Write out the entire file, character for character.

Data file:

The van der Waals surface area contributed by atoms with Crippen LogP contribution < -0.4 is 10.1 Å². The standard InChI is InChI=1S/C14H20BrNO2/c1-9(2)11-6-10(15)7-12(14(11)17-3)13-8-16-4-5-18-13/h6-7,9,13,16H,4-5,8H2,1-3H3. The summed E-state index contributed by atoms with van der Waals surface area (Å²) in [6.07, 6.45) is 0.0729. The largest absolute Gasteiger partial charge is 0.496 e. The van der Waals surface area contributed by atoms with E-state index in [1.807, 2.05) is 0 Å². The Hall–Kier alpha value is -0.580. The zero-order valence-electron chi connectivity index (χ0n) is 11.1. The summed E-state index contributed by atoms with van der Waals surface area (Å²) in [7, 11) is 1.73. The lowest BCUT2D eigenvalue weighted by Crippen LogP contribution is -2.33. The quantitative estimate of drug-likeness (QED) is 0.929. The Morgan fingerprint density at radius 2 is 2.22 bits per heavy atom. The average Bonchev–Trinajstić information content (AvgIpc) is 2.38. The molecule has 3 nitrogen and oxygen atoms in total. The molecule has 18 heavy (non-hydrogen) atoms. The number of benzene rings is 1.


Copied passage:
The van der Waals surface area contributed by atoms with Crippen LogP contribution < -0.4 is 10.1 Å². The standard InChI is InChI=1S/C14H20BrNO2/c1-9(2)11-6-10(15)7-12(14(11)17-3)13-8-16-4-5-18-13/h6-7,9,13,16H,4-5,8H2,1-3H3. The summed E-state index contributed by atoms with van der Waals surface area (Å²) in [6.07, 6.45) is 0.0729. The largest absolute Gasteiger partial charge is 0.496 e. The van der Waals surface area contributed by atoms with E-state index in [1.807, 2.05) is 0 Å². The Hall–Kier alpha value is -0.580. The zero-order valence-electron chi connectivity index (χ0n) is 11.1. The summed E-state index contributed by atoms with van der Waals surface area (Å²) in [7, 11) is 1.73. The lowest BCUT2D eigenvalue weighted by Crippen LogP contribution is -2.33. The quantitative estimate of drug-likeness (QED) is 0.929. The Morgan fingerprint density at radius 2 is 2.22 bits per heavy atom. The average Bonchev–Trinajstić information content (AvgIpc) is 2.38. The molecule has 3 nitrogen and oxygen atoms in total. The molecule has 18 heavy (non-hydrogen) atoms. The number of benzene rings is 1.